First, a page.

Boehner: I'll Drop Tax Cut for Rich If I Have To
In a pre-taped interview to appear on CBS' "Face the Nation" Sunday, Republican House Minority Leader John Boehner said that, if approving a bill to extend breaks for middle class income Americans were "the only option," he would support it.
The Congressional Budget Office has estimated extending tax cuts for the wealthiest Americans would cost $700 billion over the next decade.
At a speech in Ohio earlier this week, Mr. Obama said, "With all the other budgetary pressures we have - with all the Republicans' talk about wanting to shrink the deficit - they would have us borrow $700 billion over the next 10 years to give a tax cut of about $100,000 each to folks who are already millionaires."
"I think raising taxes in a very weak economy is a really, really bad idea, and most economists would agree with that," Boehner, R-Ohio, told CBS News chief Washington correspondent Bob Schieffer. "And I just think that if we're going to extend the tax cuts for some Americans, why don't we extend these current tax rates to all Americans, and get rid of some of the uncertainty that's out there, so that small businesses can plan, and reinvest in their business, and the new economy?"
"But aren't you kind of holding the tax cuts for the lower income people, the people making less than $250,000, hostage, so you can give those tax cuts to the upper brackets?" Schieffer asked. "There are a lot more people below those top brackets than are in . . . those upper brackets. Why wouldn't you want to do something for those folks?"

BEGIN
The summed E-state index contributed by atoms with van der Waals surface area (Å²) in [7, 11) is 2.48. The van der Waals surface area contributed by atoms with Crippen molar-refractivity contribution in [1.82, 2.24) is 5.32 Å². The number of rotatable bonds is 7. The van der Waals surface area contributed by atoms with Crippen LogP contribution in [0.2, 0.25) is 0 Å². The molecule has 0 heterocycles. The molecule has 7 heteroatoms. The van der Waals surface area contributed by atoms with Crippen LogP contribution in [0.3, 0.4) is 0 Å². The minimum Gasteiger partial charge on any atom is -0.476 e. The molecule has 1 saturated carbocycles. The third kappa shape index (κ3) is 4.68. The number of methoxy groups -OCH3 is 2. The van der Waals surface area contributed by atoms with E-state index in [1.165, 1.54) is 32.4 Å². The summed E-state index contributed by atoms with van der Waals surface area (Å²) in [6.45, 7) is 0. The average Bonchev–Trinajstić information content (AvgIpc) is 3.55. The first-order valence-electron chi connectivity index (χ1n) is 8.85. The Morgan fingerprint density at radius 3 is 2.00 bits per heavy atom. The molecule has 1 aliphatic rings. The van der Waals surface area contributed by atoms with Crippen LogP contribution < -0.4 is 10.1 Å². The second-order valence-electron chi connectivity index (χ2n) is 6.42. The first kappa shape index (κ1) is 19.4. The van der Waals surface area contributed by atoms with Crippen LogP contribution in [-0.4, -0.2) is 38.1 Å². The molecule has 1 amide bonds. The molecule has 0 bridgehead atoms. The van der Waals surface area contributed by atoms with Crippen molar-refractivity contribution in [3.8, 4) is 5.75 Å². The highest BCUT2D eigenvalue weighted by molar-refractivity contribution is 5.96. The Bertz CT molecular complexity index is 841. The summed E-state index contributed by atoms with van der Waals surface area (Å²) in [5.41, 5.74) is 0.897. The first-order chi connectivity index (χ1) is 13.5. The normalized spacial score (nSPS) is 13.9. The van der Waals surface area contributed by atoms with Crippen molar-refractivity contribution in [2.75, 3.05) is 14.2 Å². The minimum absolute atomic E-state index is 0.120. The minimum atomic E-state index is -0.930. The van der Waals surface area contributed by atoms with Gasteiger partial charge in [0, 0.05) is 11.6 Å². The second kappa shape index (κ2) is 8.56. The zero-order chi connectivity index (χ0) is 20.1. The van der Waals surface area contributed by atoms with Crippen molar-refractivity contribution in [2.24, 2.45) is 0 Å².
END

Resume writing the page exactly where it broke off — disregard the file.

"I want to do something for all Americans who pay taxes," Boehner said.
"If the only option I have is to vote for some of those tax reductions, I'll vote for it. But I've been making the point now for months that we need to extend all the current rates for all Americans if we want to get our economy going again, and we want to get jobs in America."
"So you are saying you would vote for the middle class tax cuts, if that's all you can get done?" Schieffer asked.
"Bob, we don't know what the bill's going to say, alright? If the only option I have is to vote for those at $250,000 and below, of course I'm going to do that. But I'm going to do everything I can to fight to make sure that we extend the current tax rates for all Americans."
"Do you think that you can get that done before the election?' Schieffer asked.
"I don't control the agenda on Capitol Hill," Bohener said. "Nancy Pelosi and Harry Reid do. I would hope that there would be an open debate, an open process, and let's let the Congress decide what the current tax rates should be and for who they should be. I think there's a growing chorus on Capitol Hill to extend all of these tax rates, and I would hope that we would do it."
But, he said he believes tax cuts for just the bottom 97% is "bad policy."
"I don't think that's going to help our economy," he said. "I think the other thing that has to happen is that we've got to cut spending. If we cut spending we will help our economy, we will send signals to the markets, we will send signals to the business community, that Washington's attempting to get its fiscal house in order."